From: Johan Nilsson (johan.nilsson_at_[hidden])
Date: 2004-05-28 08:36:21
"Peter Dimov" <pdimov_at_[hidden]> wrote in message
> Johan Nilsson wrote:
> > "Topher Cooper" <topher_at_[hidden]> wrote in message
> > news:EB688081-B031-11D8-BA4A-003065841348_at_topherc.net...
> >> Hi:
> > [snip]
> >> A particular mechanism (C++
> >> constructor/destructor behavior) having been identified as being
> >> *analogous* to a desired behavior (entry/exit actions in an fsm), was
> >> then strictly identified with the same, and used to implement it.
> > Well stated. I agree with many things you mention in your posting,
> > and in particular to this.
> Please finish reading Topher Cooper's post. In it, you'll find the answer
> >> Everything is possible. The question is: What exactly is the
> >> advantage? What are the use-cases?
> > Library user wants to keep his state alive during the entire fsm
> > lifetime ;-)
> The argument is that the "state" is not a FSM state. It is an object that
> represents the condition of an FSM state being active. This condition is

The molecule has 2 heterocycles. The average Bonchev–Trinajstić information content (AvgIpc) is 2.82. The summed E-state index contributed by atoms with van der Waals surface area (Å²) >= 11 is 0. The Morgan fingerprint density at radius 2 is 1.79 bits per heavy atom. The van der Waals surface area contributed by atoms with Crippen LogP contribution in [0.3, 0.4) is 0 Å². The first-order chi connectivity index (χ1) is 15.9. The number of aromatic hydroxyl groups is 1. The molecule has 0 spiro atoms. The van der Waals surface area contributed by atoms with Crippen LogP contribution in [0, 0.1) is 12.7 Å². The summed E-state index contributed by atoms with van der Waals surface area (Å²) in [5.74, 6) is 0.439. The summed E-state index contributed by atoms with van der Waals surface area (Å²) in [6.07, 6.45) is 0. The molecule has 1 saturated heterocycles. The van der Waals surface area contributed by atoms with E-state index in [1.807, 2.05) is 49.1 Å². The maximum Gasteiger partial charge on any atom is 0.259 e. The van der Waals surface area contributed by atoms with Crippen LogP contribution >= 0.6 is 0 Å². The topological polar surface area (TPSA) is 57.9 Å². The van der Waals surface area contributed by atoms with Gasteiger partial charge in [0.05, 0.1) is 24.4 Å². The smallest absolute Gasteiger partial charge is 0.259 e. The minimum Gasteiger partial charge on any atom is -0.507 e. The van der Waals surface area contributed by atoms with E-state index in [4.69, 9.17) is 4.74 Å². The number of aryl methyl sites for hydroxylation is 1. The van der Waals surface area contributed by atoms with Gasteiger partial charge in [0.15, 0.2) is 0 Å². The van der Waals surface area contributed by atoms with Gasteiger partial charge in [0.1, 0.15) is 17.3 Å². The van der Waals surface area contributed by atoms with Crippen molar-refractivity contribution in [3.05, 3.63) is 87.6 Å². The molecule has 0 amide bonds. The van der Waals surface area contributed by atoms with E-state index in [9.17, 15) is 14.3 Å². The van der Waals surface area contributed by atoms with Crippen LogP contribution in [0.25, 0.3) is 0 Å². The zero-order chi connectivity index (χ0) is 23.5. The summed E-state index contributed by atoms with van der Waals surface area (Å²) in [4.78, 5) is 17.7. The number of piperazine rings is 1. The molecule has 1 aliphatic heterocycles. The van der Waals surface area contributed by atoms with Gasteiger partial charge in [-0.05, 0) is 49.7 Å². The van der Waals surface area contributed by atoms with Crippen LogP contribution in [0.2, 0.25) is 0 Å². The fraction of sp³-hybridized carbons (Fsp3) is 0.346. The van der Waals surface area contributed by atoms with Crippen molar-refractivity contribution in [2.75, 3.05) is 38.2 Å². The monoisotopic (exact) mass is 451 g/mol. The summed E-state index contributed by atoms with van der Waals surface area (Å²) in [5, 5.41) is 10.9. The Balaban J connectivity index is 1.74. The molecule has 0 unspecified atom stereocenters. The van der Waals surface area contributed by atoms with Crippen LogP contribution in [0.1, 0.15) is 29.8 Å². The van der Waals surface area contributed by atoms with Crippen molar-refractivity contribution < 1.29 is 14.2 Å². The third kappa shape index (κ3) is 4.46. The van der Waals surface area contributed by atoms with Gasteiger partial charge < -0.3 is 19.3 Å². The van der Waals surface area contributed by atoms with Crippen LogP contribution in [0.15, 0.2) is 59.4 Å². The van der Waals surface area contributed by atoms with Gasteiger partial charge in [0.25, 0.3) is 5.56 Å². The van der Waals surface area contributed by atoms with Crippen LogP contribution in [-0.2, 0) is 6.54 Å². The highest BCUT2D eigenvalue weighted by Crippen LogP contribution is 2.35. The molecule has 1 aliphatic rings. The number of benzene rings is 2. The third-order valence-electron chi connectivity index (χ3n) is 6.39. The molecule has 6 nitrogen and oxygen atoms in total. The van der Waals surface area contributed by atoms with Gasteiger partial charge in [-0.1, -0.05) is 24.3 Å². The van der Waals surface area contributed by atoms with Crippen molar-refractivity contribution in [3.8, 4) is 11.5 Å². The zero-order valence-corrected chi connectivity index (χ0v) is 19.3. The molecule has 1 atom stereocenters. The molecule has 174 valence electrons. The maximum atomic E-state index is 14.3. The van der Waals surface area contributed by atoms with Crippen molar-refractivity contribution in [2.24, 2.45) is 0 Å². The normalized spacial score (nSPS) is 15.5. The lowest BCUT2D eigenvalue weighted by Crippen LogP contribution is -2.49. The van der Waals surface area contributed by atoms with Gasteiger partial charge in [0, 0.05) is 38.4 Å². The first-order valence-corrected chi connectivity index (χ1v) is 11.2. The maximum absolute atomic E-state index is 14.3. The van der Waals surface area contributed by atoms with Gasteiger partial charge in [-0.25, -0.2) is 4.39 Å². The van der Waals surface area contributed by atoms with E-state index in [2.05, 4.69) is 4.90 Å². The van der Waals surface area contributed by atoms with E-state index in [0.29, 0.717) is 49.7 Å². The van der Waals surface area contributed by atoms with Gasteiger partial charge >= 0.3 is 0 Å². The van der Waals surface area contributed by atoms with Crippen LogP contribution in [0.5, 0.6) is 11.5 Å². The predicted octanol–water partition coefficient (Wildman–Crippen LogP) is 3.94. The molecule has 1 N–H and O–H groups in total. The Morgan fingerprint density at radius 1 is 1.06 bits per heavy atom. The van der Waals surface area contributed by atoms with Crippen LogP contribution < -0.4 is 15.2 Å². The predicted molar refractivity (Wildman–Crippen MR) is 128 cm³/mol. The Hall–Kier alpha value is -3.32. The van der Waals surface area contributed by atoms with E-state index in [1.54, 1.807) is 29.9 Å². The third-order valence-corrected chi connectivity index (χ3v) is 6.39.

> regarded as a resource, and RAII is applied to manage it. You can't "want
> keep the object alive", because that would mean that the FSM state is
> active. It's similar to your wanting to keep a mutex lock alive.
Assuming I had the same mental definition of a "state" as the library in its
current incarnation, yes. I'm expressing myself too ambiguosly, with the
only excuse getting a bit tired of the discussion. If it's not a state, as
in FSM state, why call it a state? It's already been a source of confusion
(and not only for me).
I did actually read Topher Cooper's post, but obviously skimmed the
important parts. Now I've given it the time it well deserved.
Perhaps renaming "state" to "state_activation" would clear things up.
However I'm still not convinced that states (state objects corresponding to
FSM states) should be non-existing in the library. I'm probably too tired to
mention this but: how about creating state_activations with state objects as
Regards // Johan
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